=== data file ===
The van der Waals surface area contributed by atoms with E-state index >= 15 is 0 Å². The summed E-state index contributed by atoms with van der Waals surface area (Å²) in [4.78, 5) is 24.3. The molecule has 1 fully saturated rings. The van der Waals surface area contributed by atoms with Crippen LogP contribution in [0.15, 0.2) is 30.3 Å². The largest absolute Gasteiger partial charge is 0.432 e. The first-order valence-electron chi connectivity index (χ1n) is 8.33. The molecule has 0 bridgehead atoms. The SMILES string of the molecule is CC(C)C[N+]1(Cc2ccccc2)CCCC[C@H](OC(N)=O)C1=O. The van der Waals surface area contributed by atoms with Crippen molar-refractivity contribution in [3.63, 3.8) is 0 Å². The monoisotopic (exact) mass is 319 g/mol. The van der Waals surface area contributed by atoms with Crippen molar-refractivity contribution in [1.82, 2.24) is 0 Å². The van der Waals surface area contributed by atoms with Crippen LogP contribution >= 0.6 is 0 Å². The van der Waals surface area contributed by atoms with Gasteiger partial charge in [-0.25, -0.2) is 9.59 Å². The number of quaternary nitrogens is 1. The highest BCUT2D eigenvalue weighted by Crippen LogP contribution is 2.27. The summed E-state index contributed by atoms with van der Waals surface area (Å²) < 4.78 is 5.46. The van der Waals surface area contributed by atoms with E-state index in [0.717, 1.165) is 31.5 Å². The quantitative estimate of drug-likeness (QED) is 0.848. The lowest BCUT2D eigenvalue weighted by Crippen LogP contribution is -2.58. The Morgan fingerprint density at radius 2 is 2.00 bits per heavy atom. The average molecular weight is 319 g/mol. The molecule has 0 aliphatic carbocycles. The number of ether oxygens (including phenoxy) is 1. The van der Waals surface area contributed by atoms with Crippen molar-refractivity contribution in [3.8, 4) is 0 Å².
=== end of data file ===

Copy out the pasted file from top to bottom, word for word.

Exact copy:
The van der Waals surface area contributed by atoms with E-state index >= 15 is 0 Å². The summed E-state index contributed by atoms with van der Waals surface area (Å²) in [4.78, 5) is 24.3. The molecule has 1 fully saturated rings. The van der Waals surface area contributed by atoms with Crippen LogP contribution in [0.15, 0.2) is 30.3 Å². The largest absolute Gasteiger partial charge is 0.432 e. The first-order valence-electron chi connectivity index (χ1n) is 8.33. The molecule has 0 bridgehead atoms. The SMILES string of the molecule is CC(C)C[N+]1(Cc2ccccc2)CCCC[C@H](OC(N)=O)C1=O. The van der Waals surface area contributed by atoms with Crippen molar-refractivity contribution in [3.63, 3.8) is 0 Å². The monoisotopic (exact) mass is 319 g/mol. The van der Waals surface area contributed by atoms with Crippen molar-refractivity contribution in [1.82, 2.24) is 0 Å². The van der Waals surface area contributed by atoms with Crippen LogP contribution >= 0.6 is 0 Å². The van der Waals surface area contributed by atoms with Gasteiger partial charge in [-0.25, -0.2) is 9.59 Å². The number of quaternary nitrogens is 1. The highest BCUT2D eigenvalue weighted by Crippen LogP contribution is 2.27. The summed E-state index contributed by atoms with van der Waals surface area (Å²) < 4.78 is 5.46. The van der Waals surface area contributed by atoms with E-state index in [0.717, 1.165) is 31.5 Å². The quantitative estimate of drug-likeness (QED) is 0.848. The lowest BCUT2D eigenvalue weighted by Crippen LogP contribution is -2.58. The Morgan fingerprint density at radius 2 is 2.00 bits per heavy atom. The average molecular weight is 319 g/mol. The molecule has 0 aliphatic carbocycles. The number of ether oxygens (including phenoxy) is 1. The van der Waals surface area contributed by atoms with Crippen molar-refractivity contribution in [3.8, 4) is 0 Å².